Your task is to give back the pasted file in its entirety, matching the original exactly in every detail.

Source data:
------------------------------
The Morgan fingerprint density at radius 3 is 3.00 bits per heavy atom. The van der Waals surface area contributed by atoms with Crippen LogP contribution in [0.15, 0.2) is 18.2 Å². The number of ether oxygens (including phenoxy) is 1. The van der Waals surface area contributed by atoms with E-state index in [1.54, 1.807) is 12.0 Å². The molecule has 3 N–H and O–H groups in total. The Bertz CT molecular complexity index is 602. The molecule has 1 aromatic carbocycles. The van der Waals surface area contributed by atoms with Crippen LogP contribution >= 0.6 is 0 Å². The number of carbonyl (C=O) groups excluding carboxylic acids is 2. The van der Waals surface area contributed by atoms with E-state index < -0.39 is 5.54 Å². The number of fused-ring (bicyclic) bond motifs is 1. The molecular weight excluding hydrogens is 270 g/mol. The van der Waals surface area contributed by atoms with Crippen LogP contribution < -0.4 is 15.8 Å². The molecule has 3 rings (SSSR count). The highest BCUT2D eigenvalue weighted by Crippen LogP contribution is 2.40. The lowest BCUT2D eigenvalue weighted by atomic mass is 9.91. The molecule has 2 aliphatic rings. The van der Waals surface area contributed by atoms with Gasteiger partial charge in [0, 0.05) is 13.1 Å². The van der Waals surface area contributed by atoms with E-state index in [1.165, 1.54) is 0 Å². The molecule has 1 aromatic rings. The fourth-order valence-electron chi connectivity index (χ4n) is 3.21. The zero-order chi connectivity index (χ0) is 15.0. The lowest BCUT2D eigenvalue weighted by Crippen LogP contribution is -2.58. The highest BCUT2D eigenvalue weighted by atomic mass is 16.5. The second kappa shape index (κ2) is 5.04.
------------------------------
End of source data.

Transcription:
The Morgan fingerprint density at radius 3 is 3.00 bits per heavy atom. The van der Waals surface area contributed by atoms with Crippen LogP contribution in [0.15, 0.2) is 18.2 Å². The number of ether oxygens (including phenoxy) is 1. The van der Waals surface area contributed by atoms with E-state index in [1.54, 1.807) is 12.0 Å². The molecule has 3 N–H and O–H groups in total. The Bertz CT molecular complexity index is 602. The molecule has 1 aromatic carbocycles. The van der Waals surface area contributed by atoms with Crippen LogP contribution >= 0.6 is 0 Å². The number of carbonyl (C=O) groups excluding carboxylic acids is 2. The van der Waals surface area contributed by atoms with E-state index < -0.39 is 5.54 Å². The number of fused-ring (bicyclic) bond motifs is 1. The molecular weight excluding hydrogens is 270 g/mol. The van der Waals surface area contributed by atoms with Crippen LogP contribution < -0.4 is 15.8 Å². The molecule has 3 rings (SSSR count). The highest BCUT2D eigenvalue weighted by Crippen LogP contribution is 2.40. The lowest BCUT2D eigenvalue weighted by atomic mass is 9.91. The molecule has 2 aliphatic rings. The van der Waals surface area contributed by atoms with Gasteiger partial charge in [0, 0.05) is 13.1 Å². The van der Waals surface area contributed by atoms with E-state index in [1.165, 1.54) is 0 Å². The molecule has 1 aromatic rings. The fourth-order valence-electron chi connectivity index (χ4n) is 3.21. The zero-order chi connectivity index (χ0) is 15.0. The lowest BCUT2D eigenvalue weighted by Crippen LogP contribution is -2.58. The highest BCUT2D eigenvalue weighted by atomic mass is 16.5. The second kappa shape index (κ2) is 5.04.